LE SUEUR — Property taxpayers in Le Sueur whose homes didn’t rise in value should see a slight property tax decrease next year.
Though the city and Le Sueur County are planning on raising taxes by at least 4 percent, a rising tax base and a decrease in school taxes will result in relatively stable taxes for home owners.
The largest share of the property tax trifecta, the city of Le Sueur in this case, set a preliminary levy in September that included an increase of 7.5 percent, or $128,565. But the City Council has since cut $31,745 from the budget, reducing that increase to 5.6 percent, City Administrator Richard Almich said.
There's another reason the city tax increase will be smaller than it looks.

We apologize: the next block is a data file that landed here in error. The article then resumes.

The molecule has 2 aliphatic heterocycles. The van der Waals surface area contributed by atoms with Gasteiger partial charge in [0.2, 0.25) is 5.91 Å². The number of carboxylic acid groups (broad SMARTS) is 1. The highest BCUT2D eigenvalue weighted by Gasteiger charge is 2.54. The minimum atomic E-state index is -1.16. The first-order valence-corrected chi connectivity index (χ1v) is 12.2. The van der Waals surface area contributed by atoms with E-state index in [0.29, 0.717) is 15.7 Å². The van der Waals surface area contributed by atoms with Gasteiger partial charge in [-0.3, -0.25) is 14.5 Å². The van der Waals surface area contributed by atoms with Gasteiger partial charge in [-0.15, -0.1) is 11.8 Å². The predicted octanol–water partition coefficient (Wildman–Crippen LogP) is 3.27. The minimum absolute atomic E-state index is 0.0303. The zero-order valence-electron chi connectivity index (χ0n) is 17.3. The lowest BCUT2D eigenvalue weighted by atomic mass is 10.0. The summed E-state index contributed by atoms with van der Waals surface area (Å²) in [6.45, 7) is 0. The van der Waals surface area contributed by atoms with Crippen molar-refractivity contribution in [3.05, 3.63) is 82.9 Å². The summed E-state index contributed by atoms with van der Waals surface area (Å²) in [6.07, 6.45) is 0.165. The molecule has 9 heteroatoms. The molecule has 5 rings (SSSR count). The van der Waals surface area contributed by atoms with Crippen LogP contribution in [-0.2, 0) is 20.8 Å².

"Now, it should be noted — and I don't know if this is the case for a lot of other cities out there — but we are starting to experience growth in net tax capacity," Almich said. It's only a modest increase, 1.58 percent in a year, but it lowers the city tax rate, decreasing the proportion of the levy that each taxpayer has to pay.
Like most cities, Le Sueur received a bump in local government aid, but chose to budget the extra $146,529 to bolster reserves. The city made that choice because reserves had fallen to less than 20 percent of the general fund, whereas they should be in the 35 percent to 50 percent range.
The city also decided to raise taxes in order to spend about $150,000 a year over the next five years to improve the city's network of sidewalks. They put an additional $20,000 into the street seal-coating budget, too.
Without that state aid, it would have been impossible to improve those sidewalks while shoring up their reserves.
"We're very grateful for what the state of Minnesota did for us," Almich said.